MIT Admissions

MIT Admissions

Astronomy

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Students wishing to pursue Astronomy at MIT have several options. Many astronomy classes are offered jointly between Course 8 (Physics) and Course 12 (Earth, Atmospheric and Planetary Sciences, or EAPS). While there is no astronomy major, an astronomy minor is offered jointly between the departments. A double major is usually possible, especially with the physics flexible option.


Popular astronomy classes include:

12.410/8.287 (observational techniquies in optical astronomy) Students complete independent research projects at Wallace Observatory.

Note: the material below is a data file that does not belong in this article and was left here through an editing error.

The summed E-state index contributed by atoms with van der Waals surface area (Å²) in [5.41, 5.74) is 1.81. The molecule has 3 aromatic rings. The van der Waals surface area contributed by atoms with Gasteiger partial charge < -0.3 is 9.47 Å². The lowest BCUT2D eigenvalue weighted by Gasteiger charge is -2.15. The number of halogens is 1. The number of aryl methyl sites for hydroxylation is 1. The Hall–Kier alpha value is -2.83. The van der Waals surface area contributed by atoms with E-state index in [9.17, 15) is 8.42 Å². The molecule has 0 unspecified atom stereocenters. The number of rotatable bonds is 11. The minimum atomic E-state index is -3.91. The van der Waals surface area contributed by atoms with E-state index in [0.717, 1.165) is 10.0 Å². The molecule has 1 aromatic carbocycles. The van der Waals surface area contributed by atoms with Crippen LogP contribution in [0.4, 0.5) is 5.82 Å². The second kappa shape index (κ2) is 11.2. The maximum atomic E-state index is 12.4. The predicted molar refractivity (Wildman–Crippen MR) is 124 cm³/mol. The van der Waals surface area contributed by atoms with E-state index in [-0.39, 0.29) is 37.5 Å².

8.282 (intro to astronomy) A 9 unit (3/4 of a regular class) class which fits nicely into the schedule of a second semester freshman.

8.286 (the early universe) A course on intro cosmology, taught by Alan Guth.


Astronomy research takes place in the Astrophysics division located primarily in building 37, and in the Planetary Sciences division of EAPS.


Wallace Observatory has a 24", a 16", and several 14" telescopes. The observatory is used regularly for research, especially by summer UROP students.

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